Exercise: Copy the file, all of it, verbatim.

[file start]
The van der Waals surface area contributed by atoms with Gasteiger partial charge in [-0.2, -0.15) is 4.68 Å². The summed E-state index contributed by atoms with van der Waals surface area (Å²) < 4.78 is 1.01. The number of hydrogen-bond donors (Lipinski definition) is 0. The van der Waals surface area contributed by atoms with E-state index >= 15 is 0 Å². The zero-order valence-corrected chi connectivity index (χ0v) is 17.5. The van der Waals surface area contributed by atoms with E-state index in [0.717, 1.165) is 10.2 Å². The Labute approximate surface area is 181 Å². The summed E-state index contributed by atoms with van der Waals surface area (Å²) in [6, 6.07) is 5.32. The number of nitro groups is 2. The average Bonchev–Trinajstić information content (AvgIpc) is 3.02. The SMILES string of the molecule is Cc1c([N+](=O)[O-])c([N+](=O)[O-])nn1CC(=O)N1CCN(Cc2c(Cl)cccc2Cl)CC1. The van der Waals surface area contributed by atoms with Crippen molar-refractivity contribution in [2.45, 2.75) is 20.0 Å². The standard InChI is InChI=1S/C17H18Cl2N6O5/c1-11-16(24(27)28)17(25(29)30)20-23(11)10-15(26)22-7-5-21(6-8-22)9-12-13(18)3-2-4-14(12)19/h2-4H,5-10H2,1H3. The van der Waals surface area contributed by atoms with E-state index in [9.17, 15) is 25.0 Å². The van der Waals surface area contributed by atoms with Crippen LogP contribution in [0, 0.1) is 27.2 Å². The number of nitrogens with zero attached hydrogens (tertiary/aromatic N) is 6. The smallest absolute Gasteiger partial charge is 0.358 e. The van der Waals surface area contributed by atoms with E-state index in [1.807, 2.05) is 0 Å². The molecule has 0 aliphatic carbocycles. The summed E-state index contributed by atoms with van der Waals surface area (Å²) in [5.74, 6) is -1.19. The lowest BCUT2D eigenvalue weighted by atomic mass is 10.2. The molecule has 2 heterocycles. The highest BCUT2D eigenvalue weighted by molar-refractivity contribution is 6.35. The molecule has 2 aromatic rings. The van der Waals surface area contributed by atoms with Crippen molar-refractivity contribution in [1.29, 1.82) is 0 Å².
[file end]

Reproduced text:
The van der Waals surface area contributed by atoms with Gasteiger partial charge in [-0.2, -0.15) is 4.68 Å². The summed E-state index contributed by atoms with van der Waals surface area (Å²) < 4.78 is 1.01. The number of hydrogen-bond donors (Lipinski definition) is 0. The van der Waals surface area contributed by atoms with E-state index >= 15 is 0 Å². The zero-order valence-corrected chi connectivity index (χ0v) is 17.5. The van der Waals surface area contributed by atoms with E-state index in [0.717, 1.165) is 10.2 Å². The Labute approximate surface area is 181 Å². The summed E-state index contributed by atoms with van der Waals surface area (Å²) in [6, 6.07) is 5.32. The number of nitro groups is 2. The average Bonchev–Trinajstić information content (AvgIpc) is 3.02. The SMILES string of the molecule is Cc1c([N+](=O)[O-])c([N+](=O)[O-])nn1CC(=O)N1CCN(Cc2c(Cl)cccc2Cl)CC1. The van der Waals surface area contributed by atoms with Crippen molar-refractivity contribution in [2.45, 2.75) is 20.0 Å². The standard InChI is InChI=1S/C17H18Cl2N6O5/c1-11-16(24(27)28)17(25(29)30)20-23(11)10-15(26)22-7-5-21(6-8-22)9-12-13(18)3-2-4-14(12)19/h2-4H,5-10H2,1H3. The van der Waals surface area contributed by atoms with E-state index in [9.17, 15) is 25.0 Å². The van der Waals surface area contributed by atoms with Crippen LogP contribution in [0, 0.1) is 27.2 Å². The number of nitrogens with zero attached hydrogens (tertiary/aromatic N) is 6. The smallest absolute Gasteiger partial charge is 0.358 e. The van der Waals surface area contributed by atoms with E-state index in [1.807, 2.05) is 0 Å². The molecule has 0 aliphatic carbocycles. The summed E-state index contributed by atoms with van der Waals surface area (Å²) in [5.74, 6) is -1.19. The lowest BCUT2D eigenvalue weighted by atomic mass is 10.2. The molecule has 2 heterocycles. The highest BCUT2D eigenvalue weighted by molar-refractivity contribution is 6.35. The molecule has 2 aromatic rings. The van der Waals surface area contributed by atoms with Crippen molar-refractivity contribution in [1.29, 1.82) is 0 Å².